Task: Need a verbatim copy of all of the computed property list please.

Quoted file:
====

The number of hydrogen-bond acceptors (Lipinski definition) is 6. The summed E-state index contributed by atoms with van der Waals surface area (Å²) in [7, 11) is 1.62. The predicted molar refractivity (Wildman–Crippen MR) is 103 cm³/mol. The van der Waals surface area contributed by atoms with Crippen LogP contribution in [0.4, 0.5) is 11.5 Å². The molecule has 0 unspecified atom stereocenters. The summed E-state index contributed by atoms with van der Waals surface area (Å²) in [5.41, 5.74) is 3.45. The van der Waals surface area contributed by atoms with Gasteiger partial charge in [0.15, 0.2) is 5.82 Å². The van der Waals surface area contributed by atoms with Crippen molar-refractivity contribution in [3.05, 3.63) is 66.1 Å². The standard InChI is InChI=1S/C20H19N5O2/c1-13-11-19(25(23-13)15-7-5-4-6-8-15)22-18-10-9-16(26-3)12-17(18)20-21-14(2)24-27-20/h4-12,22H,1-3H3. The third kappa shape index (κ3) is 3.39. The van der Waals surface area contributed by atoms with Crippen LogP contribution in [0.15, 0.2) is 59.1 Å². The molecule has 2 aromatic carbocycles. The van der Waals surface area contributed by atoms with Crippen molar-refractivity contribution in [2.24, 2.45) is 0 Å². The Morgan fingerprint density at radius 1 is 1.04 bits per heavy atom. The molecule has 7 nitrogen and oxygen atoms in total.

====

The number of hydrogen-bond acceptors (Lipinski definition) is 6. The summed E-state index contributed by atoms with van der Waals surface area (Å²) in [7, 11) is 1.62. The predicted molar refractivity (Wildman–Crippen MR) is 103 cm³/mol. The van der Waals surface area contributed by atoms with Crippen LogP contribution in [0.4, 0.5) is 11.5 Å². The molecule has 0 unspecified atom stereocenters. The summed E-state index contributed by atoms with van der Waals surface area (Å²) in [5.41, 5.74) is 3.45. The van der Waals surface area contributed by atoms with Gasteiger partial charge in [0.15, 0.2) is 5.82 Å². The van der Waals surface area contributed by atoms with Crippen molar-refractivity contribution in [3.05, 3.63) is 66.1 Å². The standard InChI is InChI=1S/C20H19N5O2/c1-13-11-19(25(23-13)15-7-5-4-6-8-15)22-18-10-9-16(26-3)12-17(18)20-21-14(2)24-27-20/h4-12,22H,1-3H3. The third kappa shape index (κ3) is 3.39. The van der Waals surface area contributed by atoms with Crippen LogP contribution in [0.15, 0.2) is 59.1 Å². The molecule has 2 aromatic carbocycles. The van der Waals surface area contributed by atoms with Crippen molar-refractivity contribution in [2.24, 2.45) is 0 Å². The Morgan fingerprint density at radius 1 is 1.04 bits per heavy atom. The molecule has 7 nitrogen and oxygen atoms in total.